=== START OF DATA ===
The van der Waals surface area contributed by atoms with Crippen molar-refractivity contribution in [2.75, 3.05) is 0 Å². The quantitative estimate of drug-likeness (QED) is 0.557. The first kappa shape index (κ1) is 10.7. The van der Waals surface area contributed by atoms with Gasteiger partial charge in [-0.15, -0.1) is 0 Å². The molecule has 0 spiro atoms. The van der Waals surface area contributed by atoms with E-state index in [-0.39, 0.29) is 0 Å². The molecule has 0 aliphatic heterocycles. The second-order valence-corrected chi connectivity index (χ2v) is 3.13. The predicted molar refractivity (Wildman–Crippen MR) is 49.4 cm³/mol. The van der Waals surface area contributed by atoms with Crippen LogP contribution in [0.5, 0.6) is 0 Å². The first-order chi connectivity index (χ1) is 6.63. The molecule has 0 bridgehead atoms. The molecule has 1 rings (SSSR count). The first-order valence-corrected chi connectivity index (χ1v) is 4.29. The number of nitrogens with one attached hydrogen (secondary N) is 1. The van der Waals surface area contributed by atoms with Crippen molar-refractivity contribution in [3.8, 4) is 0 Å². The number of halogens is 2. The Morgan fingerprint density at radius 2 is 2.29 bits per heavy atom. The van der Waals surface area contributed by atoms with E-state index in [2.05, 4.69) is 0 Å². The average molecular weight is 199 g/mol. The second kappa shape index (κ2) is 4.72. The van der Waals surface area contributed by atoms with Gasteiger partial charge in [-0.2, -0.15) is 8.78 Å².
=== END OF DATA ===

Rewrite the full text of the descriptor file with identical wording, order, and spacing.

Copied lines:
The van der Waals surface area contributed by atoms with Crippen molar-refractivity contribution in [2.75, 3.05) is 0 Å². The quantitative estimate of drug-likeness (QED) is 0.557. The first kappa shape index (κ1) is 10.7. The van der Waals surface area contributed by atoms with Gasteiger partial charge in [-0.15, -0.1) is 0 Å². The molecule has 0 spiro atoms. The van der Waals surface area contributed by atoms with E-state index in [-0.39, 0.29) is 0 Å². The molecule has 0 aliphatic heterocycles. The second-order valence-corrected chi connectivity index (χ2v) is 3.13. The predicted molar refractivity (Wildman–Crippen MR) is 49.4 cm³/mol. The van der Waals surface area contributed by atoms with Crippen LogP contribution in [0.5, 0.6) is 0 Å². The first-order chi connectivity index (χ1) is 6.63. The molecule has 0 bridgehead atoms. The molecule has 1 rings (SSSR count). The first-order valence-corrected chi connectivity index (χ1v) is 4.29. The number of nitrogens with one attached hydrogen (secondary N) is 1. The van der Waals surface area contributed by atoms with Crippen molar-refractivity contribution in [3.8, 4) is 0 Å². The number of halogens is 2. The Morgan fingerprint density at radius 2 is 2.29 bits per heavy atom. The van der Waals surface area contributed by atoms with E-state index in [2.05, 4.69) is 0 Å². The average molecular weight is 199 g/mol. The second kappa shape index (κ2) is 4.72. The van der Waals surface area contributed by atoms with Gasteiger partial charge in [-0.2, -0.15) is 8.78 Å².